Downtown Manhattan has nothing on the South Rim of the Grand Canyon when it comes to gridlock.
OK, that's stretching things a bit. But if you've ever visited the South Rim during the summer, you know that gridlock does indeed exist in the desert. And for years Grand Canyon National Park officials have been struggling to solve the mess.
Back in 2000, during work on America's National Parks for Dummies, I noted in the Grand Canyon chapter that "every year, an estimated 1.5 million private vehicles and another 30,000 tour buses converge on this side of the park. Smog blurs the views, and not enough parking lots are available to handle the traffic, so at the height of summer, you often encounter lines of rigs parked along the road. Not only are they ugly, but they're also dangerous for visitors and deadly for roadside vegetation."
Well, back in 2000 park officials thought a light-rail transit system would be on-line by 2004. But Congress never could get comfortable with the cost. So that brings us to the present, when park officials are ready to embark yet again on revising their transportation solution for the South Rim.
In the coming weeks park officials will hold a number of open houses to allow the public to learn what the next iteration of the transit plan might look like, to ask questions about some of the proposed solutions, and to even suggest solutions.
The scoping period, which officially opened March 17, runs through May 1. At the conclusion of the scoping period park staff will begin work on a visitor transportation plan and environmental assessment for the South Rim. That EA, when completed, will look at the impacts -- environmental and non-environmental -- that could result from the various proposals intended to solve the South Rim's mass-transit woes. The resulting solution, if one surfaces, is expected to have a shelf life running to 2020.
Whether a light-rail option will be included in the EA remains to be seen. Last June the park presented Congress with a report on various transportation alternatives, which looked at a mix of shuttle bus, light-rail and heavy-rail systems. Costs ranged from $115 million to $252 million, depending on which mix was selected. (You can find this 217-page report here; scroll down to the "Transit Report" section.)
An "Option A" has been formulated to placate those who find the regional rail plan too exorbitant. Still somewhat costly at nearly $100 million over a 20-year life, it relies on a range of shuttle bus routes, more parking lots, and traffic management. However, use of the mass transit would be optional.
In announcing the scoping period, park officials were upfront in saying that Option A may or may not be included in the final range of alternatives addressed by the upcoming EA.
What's the best solution? That's a very good question.
If money weren't an issue, I'd opt for the regional rail alternative, which would involve a heavy-rail line from Williams, Arizona, to Grand Canyon Village, as well as light-rail from Tusayan to the park's Canyon View Information Plaza. Under this scenario, visitors would have to take mass transit to the South Rim, as all day-use visitor traffic would be prohibited. Once visitors reached the South Rim, the park's shuttle buses would stand ready to move them about the rim.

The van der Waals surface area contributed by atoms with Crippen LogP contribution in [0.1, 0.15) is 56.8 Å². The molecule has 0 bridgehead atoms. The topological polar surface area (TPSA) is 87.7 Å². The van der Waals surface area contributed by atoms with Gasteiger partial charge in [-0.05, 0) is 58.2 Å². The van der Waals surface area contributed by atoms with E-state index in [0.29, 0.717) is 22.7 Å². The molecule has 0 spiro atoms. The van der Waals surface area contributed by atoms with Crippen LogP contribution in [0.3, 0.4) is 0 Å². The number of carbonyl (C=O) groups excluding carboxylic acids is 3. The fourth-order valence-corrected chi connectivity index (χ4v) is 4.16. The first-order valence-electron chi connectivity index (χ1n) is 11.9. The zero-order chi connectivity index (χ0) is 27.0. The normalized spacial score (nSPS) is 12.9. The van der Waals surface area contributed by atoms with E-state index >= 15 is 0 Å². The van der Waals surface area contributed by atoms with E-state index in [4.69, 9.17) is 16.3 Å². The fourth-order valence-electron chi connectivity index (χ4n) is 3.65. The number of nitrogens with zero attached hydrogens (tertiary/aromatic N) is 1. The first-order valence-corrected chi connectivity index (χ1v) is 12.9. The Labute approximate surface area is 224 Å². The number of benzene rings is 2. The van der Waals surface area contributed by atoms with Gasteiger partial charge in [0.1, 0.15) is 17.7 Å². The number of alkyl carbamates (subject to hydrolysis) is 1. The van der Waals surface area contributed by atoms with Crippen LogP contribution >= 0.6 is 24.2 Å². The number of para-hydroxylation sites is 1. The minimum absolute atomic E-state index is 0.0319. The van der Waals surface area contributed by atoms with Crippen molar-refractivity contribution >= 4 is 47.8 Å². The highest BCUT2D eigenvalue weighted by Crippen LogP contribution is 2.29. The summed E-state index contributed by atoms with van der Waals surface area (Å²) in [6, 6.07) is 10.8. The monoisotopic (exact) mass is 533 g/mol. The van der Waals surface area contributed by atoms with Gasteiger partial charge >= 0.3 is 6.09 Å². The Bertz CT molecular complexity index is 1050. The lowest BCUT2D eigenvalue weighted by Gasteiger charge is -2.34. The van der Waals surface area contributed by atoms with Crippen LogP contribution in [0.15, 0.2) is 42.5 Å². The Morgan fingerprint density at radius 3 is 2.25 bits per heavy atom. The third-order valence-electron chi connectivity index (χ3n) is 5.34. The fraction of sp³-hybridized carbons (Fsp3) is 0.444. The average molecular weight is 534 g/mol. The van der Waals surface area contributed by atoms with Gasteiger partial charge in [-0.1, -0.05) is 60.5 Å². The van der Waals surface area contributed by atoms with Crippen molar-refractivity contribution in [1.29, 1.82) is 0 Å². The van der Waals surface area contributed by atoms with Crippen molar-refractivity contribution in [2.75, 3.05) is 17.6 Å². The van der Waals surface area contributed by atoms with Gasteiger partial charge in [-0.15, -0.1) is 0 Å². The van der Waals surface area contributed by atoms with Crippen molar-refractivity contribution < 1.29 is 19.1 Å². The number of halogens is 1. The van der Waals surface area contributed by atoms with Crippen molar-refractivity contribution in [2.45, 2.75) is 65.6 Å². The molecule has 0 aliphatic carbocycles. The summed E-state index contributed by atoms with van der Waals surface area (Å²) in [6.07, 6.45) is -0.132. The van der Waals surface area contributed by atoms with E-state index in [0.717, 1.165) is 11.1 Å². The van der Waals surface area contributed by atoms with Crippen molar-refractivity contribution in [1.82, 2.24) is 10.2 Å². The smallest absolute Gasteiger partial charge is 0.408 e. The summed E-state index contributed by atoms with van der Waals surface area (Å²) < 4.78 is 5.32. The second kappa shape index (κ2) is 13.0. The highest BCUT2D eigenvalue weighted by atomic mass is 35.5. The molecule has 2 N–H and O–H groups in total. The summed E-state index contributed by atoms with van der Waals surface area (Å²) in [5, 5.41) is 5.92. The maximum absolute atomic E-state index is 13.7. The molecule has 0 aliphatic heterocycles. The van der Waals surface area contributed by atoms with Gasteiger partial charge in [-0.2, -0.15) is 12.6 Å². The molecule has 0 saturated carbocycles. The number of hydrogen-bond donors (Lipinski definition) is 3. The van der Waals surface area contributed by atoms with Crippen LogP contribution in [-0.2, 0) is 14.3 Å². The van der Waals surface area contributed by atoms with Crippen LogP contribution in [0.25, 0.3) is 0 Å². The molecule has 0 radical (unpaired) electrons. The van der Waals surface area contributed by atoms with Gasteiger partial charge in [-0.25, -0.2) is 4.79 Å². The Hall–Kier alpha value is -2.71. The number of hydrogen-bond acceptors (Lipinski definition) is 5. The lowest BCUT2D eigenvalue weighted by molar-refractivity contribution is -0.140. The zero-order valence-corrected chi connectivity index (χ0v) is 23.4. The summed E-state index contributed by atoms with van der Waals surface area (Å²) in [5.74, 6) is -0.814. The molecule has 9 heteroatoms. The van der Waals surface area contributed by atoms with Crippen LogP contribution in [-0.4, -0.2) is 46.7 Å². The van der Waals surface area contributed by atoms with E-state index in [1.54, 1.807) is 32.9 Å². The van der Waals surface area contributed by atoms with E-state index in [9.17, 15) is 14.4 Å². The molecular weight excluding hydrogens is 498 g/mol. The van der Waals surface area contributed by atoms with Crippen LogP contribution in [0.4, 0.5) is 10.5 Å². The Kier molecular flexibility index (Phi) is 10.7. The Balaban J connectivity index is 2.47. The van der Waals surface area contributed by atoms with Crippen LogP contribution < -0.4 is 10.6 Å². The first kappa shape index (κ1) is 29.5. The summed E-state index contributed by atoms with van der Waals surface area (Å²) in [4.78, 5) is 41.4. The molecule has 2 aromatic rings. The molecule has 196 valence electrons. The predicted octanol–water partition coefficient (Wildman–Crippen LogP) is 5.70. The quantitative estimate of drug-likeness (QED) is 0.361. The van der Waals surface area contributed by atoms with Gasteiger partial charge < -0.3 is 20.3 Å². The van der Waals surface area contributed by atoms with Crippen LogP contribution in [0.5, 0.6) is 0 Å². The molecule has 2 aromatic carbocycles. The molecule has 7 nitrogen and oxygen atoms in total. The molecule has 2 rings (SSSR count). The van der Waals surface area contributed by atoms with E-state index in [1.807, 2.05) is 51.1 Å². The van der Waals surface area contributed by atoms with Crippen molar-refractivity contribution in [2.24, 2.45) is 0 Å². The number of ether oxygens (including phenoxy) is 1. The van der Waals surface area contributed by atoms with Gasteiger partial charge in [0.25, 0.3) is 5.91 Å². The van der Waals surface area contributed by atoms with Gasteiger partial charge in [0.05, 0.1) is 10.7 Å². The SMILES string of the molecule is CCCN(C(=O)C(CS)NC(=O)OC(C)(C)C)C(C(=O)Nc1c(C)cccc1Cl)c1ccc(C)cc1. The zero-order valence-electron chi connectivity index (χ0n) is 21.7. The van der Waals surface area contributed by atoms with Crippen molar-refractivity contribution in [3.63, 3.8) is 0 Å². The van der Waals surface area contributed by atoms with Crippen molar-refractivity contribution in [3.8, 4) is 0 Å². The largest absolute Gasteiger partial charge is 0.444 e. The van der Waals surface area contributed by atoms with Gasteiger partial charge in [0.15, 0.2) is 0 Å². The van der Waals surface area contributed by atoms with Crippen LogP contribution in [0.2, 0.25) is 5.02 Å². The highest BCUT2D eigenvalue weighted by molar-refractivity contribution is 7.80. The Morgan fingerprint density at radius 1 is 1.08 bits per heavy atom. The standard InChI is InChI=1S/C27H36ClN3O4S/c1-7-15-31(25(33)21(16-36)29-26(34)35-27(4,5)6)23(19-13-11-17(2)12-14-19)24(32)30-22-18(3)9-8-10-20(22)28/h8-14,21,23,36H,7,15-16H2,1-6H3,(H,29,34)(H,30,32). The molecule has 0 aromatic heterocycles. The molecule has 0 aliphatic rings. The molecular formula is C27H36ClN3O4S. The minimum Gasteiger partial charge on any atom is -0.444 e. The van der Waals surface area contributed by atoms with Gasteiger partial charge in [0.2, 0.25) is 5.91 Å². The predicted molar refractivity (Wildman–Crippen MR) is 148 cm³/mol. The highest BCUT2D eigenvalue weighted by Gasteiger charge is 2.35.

Why, in light of the presumed inconvenience of having to board one of these trains with your baggage and kids in tow, do I like this option? It's cleaner, for starters. There would be less haze hanging over the Grand Canyon. And there'd be no chance of getting your rig into a fender-bender on the rim.
Too, things would be much quieter once you arrive on the rim. And you wouldn't have to worry all the time about being run down while crossing the street, say, from Canyon View Information Plaza to the market.
Mass-transit solutions at Zion and Acadia national parks have been well-received, and I think one at Grand Canyon would be too. It just seems like this option would be best for the park and best for visitors enjoying the park.
Option A is only a partial solution to the problems confronting the South Rim. Heck, it would only reduce day-use traffic through the park's South Entrance to Grand Canyon Village by an estimated 15-25 percent.
Of course, all these scenarios, and any that evolve out of the scoping period, require a substantial amount of pocket change. Whether Congress would agree outright to underwrite the bill, or whether the evolving plan would require NPS funding, which likely would be dripped out over the years in light of the agency's current funding woes, is a big question mark.
I suppose it's even likely that the chosen alternative will never get off the launching pad. After all, it was almost a decade ago when Grand Canyon officials thought light-rail would be a reality in the near future, and that plan never got off the ground because of its cost.
As for the upcoming public meetings, on April 5 there will be one at the Henderson Convention Center in Las Vegas; on April 6 there will be one at Mesa Community College in Mesa, Arizona; on April 11 one will be held in Flagstaff, Arizona, at the Museum of Northern Arizona, and; on April 12 one will be held in Tusayan. The first three meetings run from 4 p.m. to 8 p.m., while the last one starts at 4:30 p.m. and goes until 8:30 p.m.